When Honda Cars Philippines introduced the American-made Odyssey back in 2012, we didn't think such a massive “minivan” can capture the hearts and minds of the market so convincingly.
Well, after 3 years in the market, it's clear that the Odyssey had surpassed expectations and became a staple sight amongst gated communities all over the metro. And why not? It's blend of comfort, luxury, size, features and overall family-friendliness made it perfect for small, medium and large households.
Now Honda has launched this: the all-new 2015 Honda Odyssey. The name is the same, but it isn't quite as direct a successor as many would think.
Technically speaking and in the scope of Honda's global operations there are actually two very distinct Odysseys; the one that was offered in the Philippines was built in the United States to their tastes, their needs and roads while the other is built in Japan according to their tastes, needs and roads, and the 2015 model hails from the latter.
As a result, the styling of the new Philippine-spec Odyssey is very different from the previous model. It still has the wagon/minivan shape, but the design idiom used centers around being more prominent and luxurious rather than round and neutral. This is helped by details like dual LED projector headlamps, daylight running LEDs and 17-inch wheels. It's far sleeker than the U.S. model and, in my book, it looks quite prestigious. Customers can even opt to equip the Odyssey with body kits from either Modulo (Honda Accessories) or Mugen (M-Tec).
What is significant is that this Odyssey (being a Japanese model) is significantly smaller than the local predecessor. The 2015 Odyssey measures in at 4830mm long (2012-2014: 5154mm), 1820mm wide (2012-2014: 2012mm), and 1695mm tall (2012-2014: 1737mm). The wheelbase is also shorter at 2900mm (2012-2014: 3000mm).
The dashboard and interior is completely different and comes with a long list of luxury and tech features such as a 7-seat touchscreen up front and a 9-inch screen that drops down from the ceiling. There are HDMI ports (for LCD mirroring with your smartphone/tablet) in the front and in the back. Standard features include push-button ignition, a smart key, a triple-zone automatic climate control system, among others.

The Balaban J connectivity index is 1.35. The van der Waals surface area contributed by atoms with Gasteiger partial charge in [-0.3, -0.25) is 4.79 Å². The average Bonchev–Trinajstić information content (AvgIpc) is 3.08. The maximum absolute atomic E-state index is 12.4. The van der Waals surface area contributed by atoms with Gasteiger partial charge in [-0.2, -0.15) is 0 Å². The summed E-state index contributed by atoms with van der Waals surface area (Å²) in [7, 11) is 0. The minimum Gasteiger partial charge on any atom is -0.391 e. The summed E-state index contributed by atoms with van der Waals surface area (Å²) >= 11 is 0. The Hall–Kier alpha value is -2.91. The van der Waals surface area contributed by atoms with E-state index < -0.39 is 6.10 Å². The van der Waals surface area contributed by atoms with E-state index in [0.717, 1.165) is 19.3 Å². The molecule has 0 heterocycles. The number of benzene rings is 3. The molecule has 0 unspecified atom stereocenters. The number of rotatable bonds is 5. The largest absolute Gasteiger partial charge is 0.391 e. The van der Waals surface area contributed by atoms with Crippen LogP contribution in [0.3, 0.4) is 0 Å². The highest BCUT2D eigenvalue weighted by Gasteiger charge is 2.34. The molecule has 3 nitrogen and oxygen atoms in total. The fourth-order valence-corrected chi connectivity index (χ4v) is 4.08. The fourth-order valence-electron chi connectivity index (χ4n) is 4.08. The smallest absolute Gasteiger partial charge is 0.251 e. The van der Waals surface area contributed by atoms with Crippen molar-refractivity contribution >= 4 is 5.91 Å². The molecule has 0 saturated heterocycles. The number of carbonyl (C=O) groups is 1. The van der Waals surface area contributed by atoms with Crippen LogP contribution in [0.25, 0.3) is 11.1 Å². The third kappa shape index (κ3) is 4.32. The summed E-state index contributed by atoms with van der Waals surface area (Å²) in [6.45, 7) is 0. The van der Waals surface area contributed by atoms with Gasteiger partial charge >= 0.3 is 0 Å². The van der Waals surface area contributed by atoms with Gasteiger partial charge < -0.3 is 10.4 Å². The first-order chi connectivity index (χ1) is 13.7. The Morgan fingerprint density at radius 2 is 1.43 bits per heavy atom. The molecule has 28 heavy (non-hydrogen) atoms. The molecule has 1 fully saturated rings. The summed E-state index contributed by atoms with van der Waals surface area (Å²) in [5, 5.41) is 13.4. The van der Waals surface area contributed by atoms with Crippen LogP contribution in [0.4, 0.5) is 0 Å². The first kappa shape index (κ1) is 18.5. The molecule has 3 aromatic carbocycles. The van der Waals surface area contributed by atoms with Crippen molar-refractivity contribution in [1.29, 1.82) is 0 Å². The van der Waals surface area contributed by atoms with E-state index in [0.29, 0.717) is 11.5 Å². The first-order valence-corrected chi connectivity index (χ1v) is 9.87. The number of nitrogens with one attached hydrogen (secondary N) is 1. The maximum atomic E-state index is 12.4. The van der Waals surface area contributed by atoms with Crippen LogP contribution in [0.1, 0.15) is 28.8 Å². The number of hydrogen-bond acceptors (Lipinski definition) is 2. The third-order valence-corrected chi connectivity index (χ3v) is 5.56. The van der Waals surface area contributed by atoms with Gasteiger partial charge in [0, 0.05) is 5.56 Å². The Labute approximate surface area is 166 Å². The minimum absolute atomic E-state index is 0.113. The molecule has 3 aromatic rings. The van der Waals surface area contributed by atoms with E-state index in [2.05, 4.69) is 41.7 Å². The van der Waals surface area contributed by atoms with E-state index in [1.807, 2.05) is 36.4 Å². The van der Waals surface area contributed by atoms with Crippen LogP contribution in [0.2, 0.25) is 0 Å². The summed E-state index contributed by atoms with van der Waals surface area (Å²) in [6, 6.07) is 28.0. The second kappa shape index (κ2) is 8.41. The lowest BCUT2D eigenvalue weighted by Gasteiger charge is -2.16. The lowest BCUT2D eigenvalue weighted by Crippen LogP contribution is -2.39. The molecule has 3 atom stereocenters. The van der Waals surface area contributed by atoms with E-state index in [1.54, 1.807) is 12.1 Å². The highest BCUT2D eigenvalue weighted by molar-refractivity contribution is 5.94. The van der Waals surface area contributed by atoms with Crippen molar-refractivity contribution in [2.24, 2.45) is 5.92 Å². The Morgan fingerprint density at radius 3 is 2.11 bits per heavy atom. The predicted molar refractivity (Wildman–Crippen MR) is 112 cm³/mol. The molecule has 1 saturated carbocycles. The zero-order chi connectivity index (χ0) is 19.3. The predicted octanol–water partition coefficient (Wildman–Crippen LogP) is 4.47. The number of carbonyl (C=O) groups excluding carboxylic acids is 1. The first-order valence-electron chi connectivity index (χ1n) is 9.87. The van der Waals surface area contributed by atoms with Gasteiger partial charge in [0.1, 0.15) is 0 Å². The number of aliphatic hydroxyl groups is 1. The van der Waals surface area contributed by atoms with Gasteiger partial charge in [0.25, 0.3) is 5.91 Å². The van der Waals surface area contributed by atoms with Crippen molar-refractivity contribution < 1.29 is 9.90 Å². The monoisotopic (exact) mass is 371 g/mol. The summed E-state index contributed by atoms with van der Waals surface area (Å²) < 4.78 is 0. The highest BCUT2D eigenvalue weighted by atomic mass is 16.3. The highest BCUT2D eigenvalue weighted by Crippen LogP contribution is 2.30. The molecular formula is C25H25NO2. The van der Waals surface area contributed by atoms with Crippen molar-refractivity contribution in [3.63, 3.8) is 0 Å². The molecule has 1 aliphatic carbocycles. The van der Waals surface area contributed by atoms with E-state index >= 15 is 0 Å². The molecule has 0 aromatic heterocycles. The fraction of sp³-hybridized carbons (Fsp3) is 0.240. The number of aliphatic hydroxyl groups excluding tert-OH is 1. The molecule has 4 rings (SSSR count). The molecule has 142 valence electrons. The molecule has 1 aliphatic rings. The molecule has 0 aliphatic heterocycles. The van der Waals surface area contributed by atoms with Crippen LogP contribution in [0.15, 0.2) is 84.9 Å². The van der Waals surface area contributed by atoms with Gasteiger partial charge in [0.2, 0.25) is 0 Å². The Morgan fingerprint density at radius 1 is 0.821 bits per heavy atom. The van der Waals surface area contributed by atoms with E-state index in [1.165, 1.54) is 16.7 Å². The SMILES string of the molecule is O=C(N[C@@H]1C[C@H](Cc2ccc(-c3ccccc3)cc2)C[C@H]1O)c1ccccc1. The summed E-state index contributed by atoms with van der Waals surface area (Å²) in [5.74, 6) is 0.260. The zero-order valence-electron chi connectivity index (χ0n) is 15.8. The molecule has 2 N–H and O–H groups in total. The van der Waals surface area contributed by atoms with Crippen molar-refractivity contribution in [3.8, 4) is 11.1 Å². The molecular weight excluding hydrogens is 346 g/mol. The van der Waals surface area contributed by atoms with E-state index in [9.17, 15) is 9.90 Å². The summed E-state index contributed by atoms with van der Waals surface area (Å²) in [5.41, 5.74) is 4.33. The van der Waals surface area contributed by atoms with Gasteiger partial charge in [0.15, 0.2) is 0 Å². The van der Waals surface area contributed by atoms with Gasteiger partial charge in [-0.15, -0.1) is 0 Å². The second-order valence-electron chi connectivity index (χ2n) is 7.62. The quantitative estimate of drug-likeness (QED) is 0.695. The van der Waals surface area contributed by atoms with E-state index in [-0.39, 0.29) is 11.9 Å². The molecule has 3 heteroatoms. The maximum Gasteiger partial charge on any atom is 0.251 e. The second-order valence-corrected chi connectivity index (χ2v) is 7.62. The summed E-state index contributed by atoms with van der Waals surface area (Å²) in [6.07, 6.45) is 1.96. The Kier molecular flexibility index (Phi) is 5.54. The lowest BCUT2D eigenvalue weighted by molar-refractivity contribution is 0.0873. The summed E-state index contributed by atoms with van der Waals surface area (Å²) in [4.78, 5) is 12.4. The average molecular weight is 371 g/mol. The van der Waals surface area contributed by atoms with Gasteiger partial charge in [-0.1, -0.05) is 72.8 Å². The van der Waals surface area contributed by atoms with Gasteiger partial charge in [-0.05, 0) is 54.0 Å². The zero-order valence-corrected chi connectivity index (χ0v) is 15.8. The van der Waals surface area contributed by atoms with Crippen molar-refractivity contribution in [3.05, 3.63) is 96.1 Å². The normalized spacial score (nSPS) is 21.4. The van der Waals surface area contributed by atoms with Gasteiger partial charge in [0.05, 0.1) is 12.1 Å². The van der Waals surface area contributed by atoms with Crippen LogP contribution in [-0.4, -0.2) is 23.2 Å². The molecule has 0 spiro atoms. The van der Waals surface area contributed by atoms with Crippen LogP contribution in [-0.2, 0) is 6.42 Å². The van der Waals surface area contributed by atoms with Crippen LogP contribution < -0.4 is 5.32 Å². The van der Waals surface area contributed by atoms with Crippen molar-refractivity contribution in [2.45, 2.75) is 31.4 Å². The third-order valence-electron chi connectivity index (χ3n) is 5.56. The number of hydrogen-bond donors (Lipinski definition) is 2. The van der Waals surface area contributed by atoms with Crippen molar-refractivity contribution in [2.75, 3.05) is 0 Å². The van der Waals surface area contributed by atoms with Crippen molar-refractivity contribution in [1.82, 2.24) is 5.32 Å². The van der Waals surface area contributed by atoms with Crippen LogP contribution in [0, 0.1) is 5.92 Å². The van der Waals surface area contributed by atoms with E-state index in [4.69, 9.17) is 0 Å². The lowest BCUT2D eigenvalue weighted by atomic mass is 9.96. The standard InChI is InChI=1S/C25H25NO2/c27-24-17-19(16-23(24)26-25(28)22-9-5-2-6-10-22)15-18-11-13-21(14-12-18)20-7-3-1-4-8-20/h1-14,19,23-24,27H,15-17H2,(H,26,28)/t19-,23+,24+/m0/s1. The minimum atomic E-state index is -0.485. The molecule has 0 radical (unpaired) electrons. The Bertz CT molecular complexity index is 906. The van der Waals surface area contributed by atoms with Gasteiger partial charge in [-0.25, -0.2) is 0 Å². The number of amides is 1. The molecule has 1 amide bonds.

Inside, the new Odyssey is a 7-seater (2-2-3) as opposed to the 8-seater (2-3-3) U.S. version. The difference is clear when those motorized sliding doors open up, revealing a pair of captain's seats. These seats are definitely the best ones in the house thanks to a pair of ottomans for comfort much like that on the Toyota Alphard, though the legroom in the rear can get compromised should you opt to do so. The third row, if unoccupied, can be tucked down to the space in the back to be fully level with the floor. All seats are wrapped in black leather with soft padding for a more comfortable drive and ride.
For safety, the 2015 Odyssey gets active cornering lights, a multitude of cameras for easy parking, Vehicle Stability Assist with Motion Sensitive electric power steering, 6 SRS airbags (2x front, 2x side, 2x curtain), Hill Start Assist and many others, including a cross traffic monitor when backing out of a parking spot. There's also an automatic parking assist that can get into a standard parking spot (perpendicular) and a parallel parking space, though we didn't really put it to the test.
Powering the new generation 2015 Odyssey is an Earth Dreams-derived 2.4-liter SOHC 16-valve Inline-4 i-VTEC motor. The engine is unusually small given that the U.S. version Odyssey has a 3.5L i-VTEC V6, but given that this Odyssey is lighter, the maximum output of 175 PS at 6200 rpm and 226 Nm of torque at 4000 rpm should be enough. Also standard is the automatic idle stop technology and a continuously variable transmission (CVT).
Given the weight and the relatively small engine the power-to-weight is just right, though don't expect good acceleration like the 3.5L V6 in the previous model. Fuel consumption is on the high side as the Odyssey returned 6.5 km/l in city traffic (18 km/h average, idle stop deactivated). It does get better at 7.9 km/l in lighter traffic (23 km/h average, idle stop deactivated) and further improves on the highway to 11.6 km/l (94 km/h average).
Driving around town, the difference between the 2015 and 2012-2014 models are very clear. The new Odyssey rides and drives more confidently, given the suspension settings. The handling is good, but the ride is clearly not as h as the previous model (as American cars usually are). Nevertheless, the comfortable seats more than make up for it if you're seated at the back.
In all honesty the 2015 Odyssey really cannot be fully compared to it's outgoing American counterpart of the same name as both are very different vehicles made to suit very different needs and very different customers. The U.S. version is made for families and soccer practices while this one seems to be targeted more for successful executives and dinners in the most affluent parts of town.
The best difference is in pricing: the 2015 Honda Odyssey now being offered by Honda Cars Philippines is tagged at PhP 2,348,000, or about than half a million more affordable than the previous one.